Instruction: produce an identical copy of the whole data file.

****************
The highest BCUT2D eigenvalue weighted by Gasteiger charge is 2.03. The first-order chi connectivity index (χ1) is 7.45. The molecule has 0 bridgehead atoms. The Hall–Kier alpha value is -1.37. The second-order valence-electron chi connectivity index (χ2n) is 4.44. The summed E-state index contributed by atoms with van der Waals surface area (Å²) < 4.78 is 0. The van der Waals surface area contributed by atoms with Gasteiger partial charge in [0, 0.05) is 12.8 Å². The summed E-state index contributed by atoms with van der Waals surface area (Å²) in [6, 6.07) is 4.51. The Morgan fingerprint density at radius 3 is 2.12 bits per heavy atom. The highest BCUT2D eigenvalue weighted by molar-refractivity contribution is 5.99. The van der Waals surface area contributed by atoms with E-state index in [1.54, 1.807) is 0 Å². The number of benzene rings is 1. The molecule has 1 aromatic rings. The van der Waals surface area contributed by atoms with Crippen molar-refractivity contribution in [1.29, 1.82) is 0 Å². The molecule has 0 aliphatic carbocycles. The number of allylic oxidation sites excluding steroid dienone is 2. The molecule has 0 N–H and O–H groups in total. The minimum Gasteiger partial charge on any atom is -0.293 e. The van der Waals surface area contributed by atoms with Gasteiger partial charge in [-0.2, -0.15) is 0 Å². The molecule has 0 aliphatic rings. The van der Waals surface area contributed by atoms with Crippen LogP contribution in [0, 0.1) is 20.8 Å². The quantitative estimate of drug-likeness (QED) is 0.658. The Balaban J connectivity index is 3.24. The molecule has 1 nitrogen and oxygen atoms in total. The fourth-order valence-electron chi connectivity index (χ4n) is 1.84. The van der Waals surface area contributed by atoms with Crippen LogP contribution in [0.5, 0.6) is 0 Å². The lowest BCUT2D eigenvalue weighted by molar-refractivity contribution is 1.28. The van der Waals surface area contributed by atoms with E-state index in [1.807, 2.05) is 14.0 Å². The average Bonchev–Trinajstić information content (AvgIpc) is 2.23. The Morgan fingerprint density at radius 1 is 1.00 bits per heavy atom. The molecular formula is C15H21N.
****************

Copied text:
The highest BCUT2D eigenvalue weighted by Gasteiger charge is 2.03. The first-order chi connectivity index (χ1) is 7.45. The molecule has 0 bridgehead atoms. The Hall–Kier alpha value is -1.37. The second-order valence-electron chi connectivity index (χ2n) is 4.44. The summed E-state index contributed by atoms with van der Waals surface area (Å²) < 4.78 is 0. The van der Waals surface area contributed by atoms with Gasteiger partial charge in [0, 0.05) is 12.8 Å². The summed E-state index contributed by atoms with van der Waals surface area (Å²) in [6, 6.07) is 4.51. The Morgan fingerprint density at radius 3 is 2.12 bits per heavy atom. The highest BCUT2D eigenvalue weighted by molar-refractivity contribution is 5.99. The van der Waals surface area contributed by atoms with E-state index in [1.54, 1.807) is 0 Å². The number of benzene rings is 1. The molecule has 1 aromatic rings. The van der Waals surface area contributed by atoms with Crippen molar-refractivity contribution in [1.29, 1.82) is 0 Å². The molecule has 0 aliphatic carbocycles. The number of allylic oxidation sites excluding steroid dienone is 2. The molecule has 0 N–H and O–H groups in total. The minimum Gasteiger partial charge on any atom is -0.293 e. The van der Waals surface area contributed by atoms with Gasteiger partial charge in [-0.2, -0.15) is 0 Å². The molecule has 0 aliphatic rings. The van der Waals surface area contributed by atoms with Crippen LogP contribution in [0, 0.1) is 20.8 Å². The quantitative estimate of drug-likeness (QED) is 0.658. The Balaban J connectivity index is 3.24. The molecule has 1 nitrogen and oxygen atoms in total. The fourth-order valence-electron chi connectivity index (χ4n) is 1.84. The van der Waals surface area contributed by atoms with Crippen LogP contribution in [0.5, 0.6) is 0 Å². The lowest BCUT2D eigenvalue weighted by molar-refractivity contribution is 1.28. The van der Waals surface area contributed by atoms with E-state index in [1.807, 2.05) is 14.0 Å². The average Bonchev–Trinajstić information content (AvgIpc) is 2.23. The Morgan fingerprint density at radius 1 is 1.00 bits per heavy atom. The molecular formula is C15H21N.